What is the value of your home? This is probably the first question on every homeowner’s mind when they think about selling. Understanding what the value of your home is and how it can be determined is a key step for you as you make the decision to sell your home. From listing your home to the moment you sell, you will talk a lot about the price and value of your home. As an agent, we will help guide you on pricing based on the CMA, or comparative market analysis. Once under contract, a buyer’s lender will order an appraisal, in order to ensure they are lending money based on a solid value for the home. While the goal is to have these numbers be the same or quite close, it doesn’t always happen that way. Understanding how each arrives at the value of your home can help you get your home sold.
You want to list your home for sale, so you call a Realtor. One of the first things the agent will do is run a CMA on your property to get a better understanding of how they can help you sell. The CMA, which is short for comparative market analysis, takes a look at properties similar to yours and the prices they sold at and then factors in a wide array of variables to try and pinpoint the best price to list your home for. The agent will look at the dates of the sales (the closer the better), location of homes that sold, size of the homes, and amenities. The idea is to try and find homes that are the most similar to yours in order to compare them and find the most likely price your home will sell at. When faced with an area where there aren’t a lot of comparable properties, your agent will need to look at other factors and try to adjust the values in order to come up with the best list price.
Once under contract, the lender will order an appraisal. The goal for the lender is to justify the value of your home based on the price you’re paying – they’re not in the business of loaning more money than the home is worth. In order to do this, an appraiser will take into consideration many of the same items your agent did while doing their CMA. Things like date of sale, location, size, and amenities are all factored into their appraised value (not to be confused with the tax assessed value). Different loan types often result in different scrutiny too, for instance both VA and FHA loans tend to lean on health and safety issues in a home and look at whether a home meets a minimum standard of living. Conventional loans can be a little looser with those requirements, but it all depends on the lender and the loan product being used. Fannie Mae has a set of guidelines for appraisals that assists the appraisers in knowing what to look for and how to select comparables to do their analysis.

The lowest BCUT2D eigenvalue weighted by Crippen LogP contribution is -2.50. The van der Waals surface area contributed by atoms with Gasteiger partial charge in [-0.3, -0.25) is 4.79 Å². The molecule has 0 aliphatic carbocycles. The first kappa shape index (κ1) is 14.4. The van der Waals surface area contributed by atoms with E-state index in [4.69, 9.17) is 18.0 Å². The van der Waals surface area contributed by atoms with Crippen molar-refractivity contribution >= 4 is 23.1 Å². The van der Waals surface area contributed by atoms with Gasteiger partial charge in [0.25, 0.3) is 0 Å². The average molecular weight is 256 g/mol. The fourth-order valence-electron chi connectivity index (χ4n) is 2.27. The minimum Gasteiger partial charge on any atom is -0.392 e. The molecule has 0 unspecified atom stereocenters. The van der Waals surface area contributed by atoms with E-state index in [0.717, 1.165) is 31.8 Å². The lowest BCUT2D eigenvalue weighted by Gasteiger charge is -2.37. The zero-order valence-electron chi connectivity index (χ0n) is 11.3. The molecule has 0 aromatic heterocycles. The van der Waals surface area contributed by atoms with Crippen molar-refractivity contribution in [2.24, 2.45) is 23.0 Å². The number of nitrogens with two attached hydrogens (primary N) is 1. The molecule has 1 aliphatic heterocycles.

The Value of Your Home
Determining the value of your home isn’t always easy – sometimes there just aren’t enough sales of similar homes in your area to compare. In these cases, both agent and appraisers have to look elsewhere or adjust the value of properties based on their differences (ie giving more value to a home that has an extra bedroom or less value to a home that has a one car garage while your home has a two car garage). This is where experience and knowledge of the local area really come into play. The more the agent or appraiser know about the local area, the better theycan serve you.
In the end, it all comes down to comparing apples to apples. The more you try and compare an apple to an orange, the harder is gets.
image courtesy of Cubosh